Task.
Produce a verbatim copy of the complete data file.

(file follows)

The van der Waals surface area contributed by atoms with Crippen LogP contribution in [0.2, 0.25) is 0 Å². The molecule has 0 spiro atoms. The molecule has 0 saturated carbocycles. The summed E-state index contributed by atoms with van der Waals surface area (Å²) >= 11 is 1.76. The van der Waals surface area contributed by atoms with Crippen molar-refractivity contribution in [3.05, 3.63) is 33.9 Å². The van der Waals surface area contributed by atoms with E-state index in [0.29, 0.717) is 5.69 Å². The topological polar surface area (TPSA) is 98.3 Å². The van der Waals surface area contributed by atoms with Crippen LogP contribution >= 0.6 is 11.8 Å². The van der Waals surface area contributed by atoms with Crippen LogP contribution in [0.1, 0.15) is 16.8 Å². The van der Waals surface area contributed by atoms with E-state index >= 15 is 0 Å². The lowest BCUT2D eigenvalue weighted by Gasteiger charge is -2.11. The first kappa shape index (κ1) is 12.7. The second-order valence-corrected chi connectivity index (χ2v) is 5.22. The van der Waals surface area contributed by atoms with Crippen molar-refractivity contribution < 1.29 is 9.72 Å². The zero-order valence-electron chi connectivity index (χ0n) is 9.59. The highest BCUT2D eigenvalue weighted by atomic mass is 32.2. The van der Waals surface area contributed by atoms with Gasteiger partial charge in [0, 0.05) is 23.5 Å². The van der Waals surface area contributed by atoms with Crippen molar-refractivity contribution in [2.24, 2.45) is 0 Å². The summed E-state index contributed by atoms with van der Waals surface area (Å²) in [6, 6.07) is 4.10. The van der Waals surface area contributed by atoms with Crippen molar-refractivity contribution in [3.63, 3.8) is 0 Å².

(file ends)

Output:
The van der Waals surface area contributed by atoms with Crippen LogP contribution in [0.2, 0.25) is 0 Å². The molecule has 0 spiro atoms. The molecule has 0 saturated carbocycles. The summed E-state index contributed by atoms with van der Waals surface area (Å²) >= 11 is 1.76. The van der Waals surface area contributed by atoms with Crippen molar-refractivity contribution in [3.05, 3.63) is 33.9 Å². The van der Waals surface area contributed by atoms with E-state index in [0.29, 0.717) is 5.69 Å². The topological polar surface area (TPSA) is 98.3 Å². The van der Waals surface area contributed by atoms with Crippen LogP contribution >= 0.6 is 11.8 Å². The van der Waals surface area contributed by atoms with Crippen LogP contribution in [0.1, 0.15) is 16.8 Å². The van der Waals surface area contributed by atoms with E-state index >= 15 is 0 Å². The lowest BCUT2D eigenvalue weighted by Gasteiger charge is -2.11. The first kappa shape index (κ1) is 12.7. The second-order valence-corrected chi connectivity index (χ2v) is 5.22. The van der Waals surface area contributed by atoms with Crippen molar-refractivity contribution < 1.29 is 9.72 Å². The zero-order valence-electron chi connectivity index (χ0n) is 9.59. The highest BCUT2D eigenvalue weighted by atomic mass is 32.2. The van der Waals surface area contributed by atoms with Gasteiger partial charge in [0, 0.05) is 23.5 Å². The van der Waals surface area contributed by atoms with Crippen molar-refractivity contribution in [2.24, 2.45) is 0 Å². The summed E-state index contributed by atoms with van der Waals surface area (Å²) in [6, 6.07) is 4.10. The van der Waals surface area contributed by atoms with Crippen molar-refractivity contribution in [3.63, 3.8) is 0 Å².